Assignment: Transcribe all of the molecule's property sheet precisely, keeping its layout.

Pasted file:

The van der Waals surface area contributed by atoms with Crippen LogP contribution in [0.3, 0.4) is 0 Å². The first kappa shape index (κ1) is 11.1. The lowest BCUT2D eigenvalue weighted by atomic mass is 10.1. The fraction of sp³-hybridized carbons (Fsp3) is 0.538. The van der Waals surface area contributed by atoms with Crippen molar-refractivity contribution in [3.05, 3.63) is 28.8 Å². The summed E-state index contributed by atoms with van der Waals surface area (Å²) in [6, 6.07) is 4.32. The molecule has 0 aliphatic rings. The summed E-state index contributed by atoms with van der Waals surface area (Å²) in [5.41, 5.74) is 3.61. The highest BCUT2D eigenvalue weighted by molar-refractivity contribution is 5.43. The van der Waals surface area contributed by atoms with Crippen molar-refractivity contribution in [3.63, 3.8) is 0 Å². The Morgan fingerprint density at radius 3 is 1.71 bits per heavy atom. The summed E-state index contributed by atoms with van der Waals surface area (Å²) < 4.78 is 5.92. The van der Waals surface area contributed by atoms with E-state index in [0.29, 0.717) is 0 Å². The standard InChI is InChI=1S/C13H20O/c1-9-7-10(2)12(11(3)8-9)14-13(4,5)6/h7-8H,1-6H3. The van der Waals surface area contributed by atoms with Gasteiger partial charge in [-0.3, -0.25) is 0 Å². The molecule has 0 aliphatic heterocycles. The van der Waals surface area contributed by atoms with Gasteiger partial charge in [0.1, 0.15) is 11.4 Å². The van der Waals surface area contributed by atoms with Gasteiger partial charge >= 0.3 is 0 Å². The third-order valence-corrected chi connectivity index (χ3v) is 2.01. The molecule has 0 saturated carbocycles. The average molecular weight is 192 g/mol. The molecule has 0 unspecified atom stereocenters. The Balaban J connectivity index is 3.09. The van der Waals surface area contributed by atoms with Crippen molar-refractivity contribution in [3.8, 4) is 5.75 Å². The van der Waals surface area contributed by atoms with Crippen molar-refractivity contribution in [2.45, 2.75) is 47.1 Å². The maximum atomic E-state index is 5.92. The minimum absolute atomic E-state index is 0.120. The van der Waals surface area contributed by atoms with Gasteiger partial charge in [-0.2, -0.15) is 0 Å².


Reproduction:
The van der Waals surface area contributed by atoms with Crippen LogP contribution in [0.3, 0.4) is 0 Å². The first kappa shape index (κ1) is 11.1. The lowest BCUT2D eigenvalue weighted by atomic mass is 10.1. The fraction of sp³-hybridized carbons (Fsp3) is 0.538. The van der Waals surface area contributed by atoms with Crippen molar-refractivity contribution in [3.05, 3.63) is 28.8 Å². The summed E-state index contributed by atoms with van der Waals surface area (Å²) in [6, 6.07) is 4.32. The molecule has 0 aliphatic rings. The summed E-state index contributed by atoms with van der Waals surface area (Å²) in [5.41, 5.74) is 3.61. The highest BCUT2D eigenvalue weighted by molar-refractivity contribution is 5.43. The van der Waals surface area contributed by atoms with Crippen molar-refractivity contribution in [3.63, 3.8) is 0 Å². The Morgan fingerprint density at radius 3 is 1.71 bits per heavy atom. The summed E-state index contributed by atoms with van der Waals surface area (Å²) < 4.78 is 5.92. The van der Waals surface area contributed by atoms with E-state index in [0.29, 0.717) is 0 Å². The standard InChI is InChI=1S/C13H20O/c1-9-7-10(2)12(11(3)8-9)14-13(4,5)6/h7-8H,1-6H3. The van der Waals surface area contributed by atoms with Gasteiger partial charge in [-0.3, -0.25) is 0 Å². The molecule has 0 aliphatic heterocycles. The van der Waals surface area contributed by atoms with Gasteiger partial charge in [0.1, 0.15) is 11.4 Å². The van der Waals surface area contributed by atoms with Gasteiger partial charge >= 0.3 is 0 Å². The third-order valence-corrected chi connectivity index (χ3v) is 2.01. The molecule has 0 saturated carbocycles. The average molecular weight is 192 g/mol. The molecule has 0 unspecified atom stereocenters. The Balaban J connectivity index is 3.09. The van der Waals surface area contributed by atoms with Crippen molar-refractivity contribution in [3.8, 4) is 5.75 Å². The van der Waals surface area contributed by atoms with Crippen molar-refractivity contribution in [2.45, 2.75) is 47.1 Å². The maximum atomic E-state index is 5.92. The minimum absolute atomic E-state index is 0.120. The van der Waals surface area contributed by atoms with Gasteiger partial charge in [-0.2, -0.15) is 0 Å².